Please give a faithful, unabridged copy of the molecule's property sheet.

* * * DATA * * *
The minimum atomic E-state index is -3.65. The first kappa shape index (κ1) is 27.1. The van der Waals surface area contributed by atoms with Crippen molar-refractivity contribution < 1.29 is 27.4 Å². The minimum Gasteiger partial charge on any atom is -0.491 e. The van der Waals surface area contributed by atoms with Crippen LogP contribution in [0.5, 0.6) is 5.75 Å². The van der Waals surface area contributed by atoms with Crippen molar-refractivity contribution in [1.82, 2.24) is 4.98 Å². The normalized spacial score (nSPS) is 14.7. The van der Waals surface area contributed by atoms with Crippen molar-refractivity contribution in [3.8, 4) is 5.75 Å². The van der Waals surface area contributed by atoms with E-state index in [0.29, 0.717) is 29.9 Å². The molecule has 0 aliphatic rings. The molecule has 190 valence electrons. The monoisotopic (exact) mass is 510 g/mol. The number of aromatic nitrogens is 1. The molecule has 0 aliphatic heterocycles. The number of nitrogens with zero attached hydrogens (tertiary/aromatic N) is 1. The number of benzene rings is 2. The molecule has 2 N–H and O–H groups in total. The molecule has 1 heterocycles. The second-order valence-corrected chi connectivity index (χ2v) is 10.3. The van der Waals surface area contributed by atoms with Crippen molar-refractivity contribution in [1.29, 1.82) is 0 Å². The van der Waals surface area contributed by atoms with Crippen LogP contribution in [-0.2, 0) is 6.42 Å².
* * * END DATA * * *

The minimum atomic E-state index is -3.65. The first kappa shape index (κ1) is 27.1. The van der Waals surface area contributed by atoms with Crippen molar-refractivity contribution < 1.29 is 27.4 Å². The minimum Gasteiger partial charge on any atom is -0.491 e. The van der Waals surface area contributed by atoms with Crippen LogP contribution in [0.5, 0.6) is 5.75 Å². The van der Waals surface area contributed by atoms with Crippen molar-refractivity contribution in [1.82, 2.24) is 4.98 Å². The normalized spacial score (nSPS) is 14.7. The van der Waals surface area contributed by atoms with Crippen molar-refractivity contribution in [3.8, 4) is 5.75 Å². The van der Waals surface area contributed by atoms with E-state index in [0.29, 0.717) is 29.9 Å². The molecule has 0 aliphatic rings. The molecule has 190 valence electrons. The monoisotopic (exact) mass is 510 g/mol. The number of aromatic nitrogens is 1. The molecule has 0 aliphatic heterocycles. The number of nitrogens with zero attached hydrogens (tertiary/aromatic N) is 1. The number of benzene rings is 2. The molecule has 2 N–H and O–H groups in total. The molecule has 1 heterocycles. The second-order valence-corrected chi connectivity index (χ2v) is 10.3. The van der Waals surface area contributed by atoms with Crippen molar-refractivity contribution in [1.29, 1.82) is 0 Å². The van der Waals surface area contributed by atoms with Crippen LogP contribution in [-0.2, 0) is 6.42 Å².